Ideas of MLK, RFK still needed today

by Dorian Warren | April 3, 2018 8:59 pm

This piece originally published in the Memphis Commercial Appeal.

When President Lyndon B. Johnson launched the War on Poverty in 1964, his audacious goal was to end poverty in the richest country in the world by our bicentennial in 1976. Four years later, assassins killed two of the most powerful voices of this movement, and with them, our nation’s commitment to ending poverty.

This year, we commemorate the 50th anniversary of the deaths of Dr. Martin Luther King Jr. and Sen. Robert F. Kennedy. It’s worth remembering what both leaders were advocating for when they were struck down.

Dr. King had launched a “Poor People’s Campaign” as the next stage of the civil rights movement. It was this strategy, focused on changing the material conditions of poverty for Americans of all races, that led him right here to Memphis to support striking sanitation workers fighting for a living wage.

Sen. Kennedy was also focused on the plight of poor people. As he campaigned for president in 1968, he vowed to tackle hunger, poverty and racial injustice. Just two months and two days after the murder of MLK, RFK was assassinated the night after winning the California Democratic presidential primary on an anti-poverty platform.

Both leaders were deeply engaged in the moral challenge of ending poverty in America. Dr. King’s “outside” strategy used disciplined protest and disruption to force the issue of poverty on the national agenda. Sen. Kennedy’s “inside” strategy used a presidential campaign to force the issue of poverty on the national agenda.

Fifty years later, poverty and inequality are still an unconscionable aspect of American society. On the anniversary of the loss of these leaders, it’s worth asking the question Bobby Kennedy put to the country in a speech the night of Dr. King’s assassination: “In this difficult day, in this difficult time for the United States, it is perhaps well to ask what kind of a nation we are and what direction we want to move in.”

In 1968, the Kerner Commission — convened by President Johnson to understand the causes of urban poverty and inequality — released a dire report. It found that institutional and systemic racism were responsible for many of the ills that beset black America. It highlighted segregated housing, unequal public schools, and aggressive communities of color as just a few of the problems driving this crisis. The nation, the report famously warned, was “moving toward two societies, one black, one white — separate and unequal.”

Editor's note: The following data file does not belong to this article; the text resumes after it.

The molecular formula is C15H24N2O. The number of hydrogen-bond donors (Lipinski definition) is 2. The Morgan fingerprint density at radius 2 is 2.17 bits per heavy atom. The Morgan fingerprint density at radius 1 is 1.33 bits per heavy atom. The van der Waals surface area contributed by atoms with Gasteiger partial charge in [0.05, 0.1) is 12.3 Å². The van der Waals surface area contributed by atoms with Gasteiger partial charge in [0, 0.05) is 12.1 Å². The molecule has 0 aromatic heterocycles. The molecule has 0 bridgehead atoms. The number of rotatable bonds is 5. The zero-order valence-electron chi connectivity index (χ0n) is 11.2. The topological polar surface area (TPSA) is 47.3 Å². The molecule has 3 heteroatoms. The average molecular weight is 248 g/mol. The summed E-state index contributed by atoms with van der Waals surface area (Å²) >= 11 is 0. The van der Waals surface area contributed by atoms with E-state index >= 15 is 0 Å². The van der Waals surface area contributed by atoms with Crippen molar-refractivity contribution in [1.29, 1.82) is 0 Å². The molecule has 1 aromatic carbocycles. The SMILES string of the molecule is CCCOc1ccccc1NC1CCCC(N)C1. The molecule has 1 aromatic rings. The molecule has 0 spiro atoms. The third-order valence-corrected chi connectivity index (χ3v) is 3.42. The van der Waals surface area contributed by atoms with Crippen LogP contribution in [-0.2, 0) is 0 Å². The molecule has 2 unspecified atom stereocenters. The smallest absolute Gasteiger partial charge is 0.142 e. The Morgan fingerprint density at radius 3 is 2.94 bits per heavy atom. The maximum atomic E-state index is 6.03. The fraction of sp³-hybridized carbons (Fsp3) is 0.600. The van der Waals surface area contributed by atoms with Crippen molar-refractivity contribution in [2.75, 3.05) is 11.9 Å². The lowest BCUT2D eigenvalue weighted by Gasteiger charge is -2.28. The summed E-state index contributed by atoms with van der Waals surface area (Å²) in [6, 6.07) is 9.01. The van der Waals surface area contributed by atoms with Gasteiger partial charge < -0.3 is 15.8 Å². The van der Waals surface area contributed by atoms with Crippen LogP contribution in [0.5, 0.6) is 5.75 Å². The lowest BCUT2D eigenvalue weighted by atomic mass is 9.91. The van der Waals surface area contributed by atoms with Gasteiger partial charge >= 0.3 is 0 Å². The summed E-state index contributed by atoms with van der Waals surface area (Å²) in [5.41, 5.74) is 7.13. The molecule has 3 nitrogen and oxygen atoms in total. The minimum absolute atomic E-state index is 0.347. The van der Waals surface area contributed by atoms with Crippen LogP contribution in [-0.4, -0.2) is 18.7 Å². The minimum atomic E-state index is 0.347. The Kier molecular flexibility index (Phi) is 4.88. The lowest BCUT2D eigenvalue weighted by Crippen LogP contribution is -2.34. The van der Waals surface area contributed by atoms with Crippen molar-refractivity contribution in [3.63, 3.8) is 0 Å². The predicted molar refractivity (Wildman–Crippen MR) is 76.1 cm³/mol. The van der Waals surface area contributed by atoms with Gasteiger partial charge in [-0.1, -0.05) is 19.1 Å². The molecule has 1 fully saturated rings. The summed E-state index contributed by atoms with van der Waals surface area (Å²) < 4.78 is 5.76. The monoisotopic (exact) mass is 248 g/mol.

A report released earlier this year re-examined the state of racial and economic inequality 50 years after the original Kerner Commission report. The new report found that in the past 50 years, poverty has increased, and the inequality gap between white America and Americans of color has either remained the same or, in some cases, increased. Just last month, social scientists released a study showing more evidence that black Americans still experience dramatically lower upward mobility compared to whites. It seems the Kerner Commission’s prediction of two unequal societies is closer than ever to coming true.

Fifty years later, we are still pushing for poverty-ending solutions advanced by both Dr. King and Sen. Kennedy. Proposals for guaranteed jobs and guaranteed income are back in the news and political discourse, as is a new Poor People’s Campaign, and not a moment too soon.

The Center for Community Change (CCC) was founded in the wake of the assassinations of MLK and RFK in 1968. As we celebrate our own 50th anniversary, we are committed to continuing to ask what kind of nation we want to be, and with the fierce urgency of now, continuing to push to end poverty in America.

Dorian Warren is president of the Center for Community Change Action.  He was a panelist participating Tuesday in the MLK50 Symposium on Civil Rights and Economic Equity, co-hosted by the National Civil Rights Museum and the University of Memphis.

Dorian Warren

Dorian Warren

Dorian Warren is president of the Center for Community Change Action. He was a panelist participating Tuesday in the MLK50 Symposium on Civil Rights and Economic Equity, co-hosted by the National Civil Rights Museum and the University of Memphis.

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